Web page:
Installing an Electronic Key-Fob System: Here's What to Expect
This year, the Coliseum Park Apartments on the west side of Manhattan installed an electronic key-fob system across 32 exterior and common-area doors. The technology, already widespread in new condominium developments, opens doors wireless and keylessly, and the data provided, like that of security cameras, helps allow the co-op's building management to target and control access. Yet once your co-op or condo board has decided to use a key-fob system and your residents are aboard, what are the steps to actually getting it installed?
The two-building complex, which stretches from West 58th to West 60th Street behind the Time Warner Center, choose as its vendor Academy Mailbox, a security company it had already used to improve its intercom system and upgrade the security of some office spaces. Steve Arnold, vice president Academy, came on board last summer and brought with him experience installing similar technology in other New York residential buildings.
The installation happened in two phases. As Arnold explains, there were the "dirty work guys" and the "electronic guys." And finally, there was the installation of the magnetic strips, which was done by yet another contractor, Abbey Locksmiths.
The first two months of labor were devoted to doing the wire runs. This was a bit like spinning an enormous wire web throughout the two apartment buildings in order to connect each door in the system to a central computer. Because the property's subterranean garage space is so large, the connection between the two buildings presented a challenge for the wire runners.
In the end they solved the problem by tapping into the building's phone wires that had already been laid down. Although this hurdle was overcome eventually, it was last minute changes like this that ultimately made the wiring take up more time and labor than Arnold had initially anticipated.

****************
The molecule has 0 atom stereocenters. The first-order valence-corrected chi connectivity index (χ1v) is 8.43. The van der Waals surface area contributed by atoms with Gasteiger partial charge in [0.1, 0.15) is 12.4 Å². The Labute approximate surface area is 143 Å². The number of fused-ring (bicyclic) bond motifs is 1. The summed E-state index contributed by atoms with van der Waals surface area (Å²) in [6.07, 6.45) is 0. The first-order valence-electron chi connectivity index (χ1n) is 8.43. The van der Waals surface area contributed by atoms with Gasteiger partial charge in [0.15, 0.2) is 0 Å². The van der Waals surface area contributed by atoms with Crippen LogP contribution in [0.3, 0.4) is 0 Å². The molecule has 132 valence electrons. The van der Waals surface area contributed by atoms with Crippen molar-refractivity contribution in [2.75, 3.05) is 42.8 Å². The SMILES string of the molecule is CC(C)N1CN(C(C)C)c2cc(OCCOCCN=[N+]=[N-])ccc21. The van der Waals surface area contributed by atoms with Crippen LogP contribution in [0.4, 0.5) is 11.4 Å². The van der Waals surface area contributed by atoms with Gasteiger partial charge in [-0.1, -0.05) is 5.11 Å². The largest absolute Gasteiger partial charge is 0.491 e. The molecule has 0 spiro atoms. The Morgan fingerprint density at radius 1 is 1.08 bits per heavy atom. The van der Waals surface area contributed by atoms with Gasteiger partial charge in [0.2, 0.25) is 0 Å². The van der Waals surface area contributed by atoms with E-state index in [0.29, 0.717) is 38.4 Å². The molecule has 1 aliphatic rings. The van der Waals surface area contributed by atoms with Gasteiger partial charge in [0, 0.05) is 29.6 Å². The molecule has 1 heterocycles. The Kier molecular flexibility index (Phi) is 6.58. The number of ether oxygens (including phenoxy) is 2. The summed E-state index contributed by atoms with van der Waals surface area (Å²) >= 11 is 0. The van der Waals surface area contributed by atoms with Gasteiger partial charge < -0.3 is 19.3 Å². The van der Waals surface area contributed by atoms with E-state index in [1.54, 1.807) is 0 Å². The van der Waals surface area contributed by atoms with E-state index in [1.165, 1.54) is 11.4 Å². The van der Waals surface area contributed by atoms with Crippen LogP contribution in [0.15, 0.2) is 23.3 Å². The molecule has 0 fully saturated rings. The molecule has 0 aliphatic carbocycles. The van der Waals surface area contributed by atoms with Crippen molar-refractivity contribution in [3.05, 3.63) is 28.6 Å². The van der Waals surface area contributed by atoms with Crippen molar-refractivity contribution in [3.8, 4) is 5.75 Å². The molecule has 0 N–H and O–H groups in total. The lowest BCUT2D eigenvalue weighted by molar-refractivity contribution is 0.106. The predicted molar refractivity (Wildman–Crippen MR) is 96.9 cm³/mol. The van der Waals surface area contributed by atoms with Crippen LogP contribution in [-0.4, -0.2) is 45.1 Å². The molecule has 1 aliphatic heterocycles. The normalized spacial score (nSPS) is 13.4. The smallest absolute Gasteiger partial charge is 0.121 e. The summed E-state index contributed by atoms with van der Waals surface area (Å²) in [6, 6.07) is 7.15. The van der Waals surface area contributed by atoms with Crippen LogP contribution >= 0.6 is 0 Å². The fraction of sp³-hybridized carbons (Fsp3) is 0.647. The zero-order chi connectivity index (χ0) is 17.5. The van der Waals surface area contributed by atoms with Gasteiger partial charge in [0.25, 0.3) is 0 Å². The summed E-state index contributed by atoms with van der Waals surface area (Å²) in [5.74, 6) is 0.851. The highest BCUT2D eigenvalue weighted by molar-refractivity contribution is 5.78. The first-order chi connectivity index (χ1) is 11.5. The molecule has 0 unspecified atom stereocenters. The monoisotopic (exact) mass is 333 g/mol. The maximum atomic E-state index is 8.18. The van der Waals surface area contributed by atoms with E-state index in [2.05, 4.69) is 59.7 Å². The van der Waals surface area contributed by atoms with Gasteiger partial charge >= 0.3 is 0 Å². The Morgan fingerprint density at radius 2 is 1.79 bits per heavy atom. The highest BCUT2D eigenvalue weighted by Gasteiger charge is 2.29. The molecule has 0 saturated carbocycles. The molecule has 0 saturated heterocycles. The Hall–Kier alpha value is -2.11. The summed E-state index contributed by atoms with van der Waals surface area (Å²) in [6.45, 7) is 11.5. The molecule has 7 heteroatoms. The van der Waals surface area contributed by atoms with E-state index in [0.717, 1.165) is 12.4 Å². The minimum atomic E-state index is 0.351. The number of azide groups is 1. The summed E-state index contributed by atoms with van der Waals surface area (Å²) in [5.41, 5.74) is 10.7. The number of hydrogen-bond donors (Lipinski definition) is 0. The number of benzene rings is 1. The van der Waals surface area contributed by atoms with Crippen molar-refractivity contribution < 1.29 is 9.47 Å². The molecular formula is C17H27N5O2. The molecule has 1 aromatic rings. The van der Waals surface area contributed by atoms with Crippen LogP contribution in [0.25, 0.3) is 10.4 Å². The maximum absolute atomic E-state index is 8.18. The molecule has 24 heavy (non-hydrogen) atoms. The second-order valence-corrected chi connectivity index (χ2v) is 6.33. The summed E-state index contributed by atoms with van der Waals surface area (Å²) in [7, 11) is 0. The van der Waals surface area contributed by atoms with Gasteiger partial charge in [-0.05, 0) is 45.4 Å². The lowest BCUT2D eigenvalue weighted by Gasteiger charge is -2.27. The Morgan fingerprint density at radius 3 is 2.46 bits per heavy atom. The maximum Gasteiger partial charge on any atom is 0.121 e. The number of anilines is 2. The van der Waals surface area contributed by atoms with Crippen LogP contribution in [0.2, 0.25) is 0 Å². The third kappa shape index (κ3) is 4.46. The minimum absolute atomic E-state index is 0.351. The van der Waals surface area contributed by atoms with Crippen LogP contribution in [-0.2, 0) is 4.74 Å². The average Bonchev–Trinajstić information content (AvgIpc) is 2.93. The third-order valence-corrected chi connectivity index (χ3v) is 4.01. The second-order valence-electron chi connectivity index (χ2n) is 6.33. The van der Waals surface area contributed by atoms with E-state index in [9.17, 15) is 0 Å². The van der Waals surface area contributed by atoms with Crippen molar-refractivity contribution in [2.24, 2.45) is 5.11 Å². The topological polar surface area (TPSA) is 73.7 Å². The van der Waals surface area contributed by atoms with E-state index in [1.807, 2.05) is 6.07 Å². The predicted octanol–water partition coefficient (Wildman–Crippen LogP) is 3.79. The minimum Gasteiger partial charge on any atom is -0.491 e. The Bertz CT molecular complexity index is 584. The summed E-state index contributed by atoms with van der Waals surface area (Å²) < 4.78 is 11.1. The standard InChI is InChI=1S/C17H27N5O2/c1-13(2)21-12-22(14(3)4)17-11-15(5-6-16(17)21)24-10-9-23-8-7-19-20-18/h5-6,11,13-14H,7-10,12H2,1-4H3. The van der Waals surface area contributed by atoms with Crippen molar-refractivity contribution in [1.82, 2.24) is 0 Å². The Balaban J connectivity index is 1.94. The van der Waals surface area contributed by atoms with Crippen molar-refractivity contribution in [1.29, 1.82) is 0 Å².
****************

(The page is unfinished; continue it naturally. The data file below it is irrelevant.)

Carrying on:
There would be other unwelcome surprises. When it came time to install the magnetic strips on some of the older doors in the basement, for instance, they soon found that the doors would need to be replaced in order to fit the new equipment. Having to order new ones would put construction back yet again and meant that Abbey Locksmiths had to return to the site a few additional times."[We] underestimated the amount of time needed for the wire," he concedes. "You try to calculate it in your head, but you can't stay on top of it."
"From starting to run the wire to now was two months of labor," Arnold recalls. "It wasn't a rushed job. If it [had been,] we could have gotten it done in a third of the time."
Setbacks notwithstanding, the installations were completed this January, including 32 doors tied into a centralized system and a huge stash of new key fobs ready to be assigned to their owners.
Part of what makes projects like this one challenging is that they are inherently resistant to being fully streamlined. There is a unique installation process for every building in New York and every level of security needed. Given that installation inevitably involves coming up with novel solutions to unforeseen challenges, what may be the most important factor is the tenacity of the people involved, with Arnold acting as a liaison between the construction crew and the building staff, and building superintendent Jason Panarella working diligently to make sure the doormen are well trained in the new software.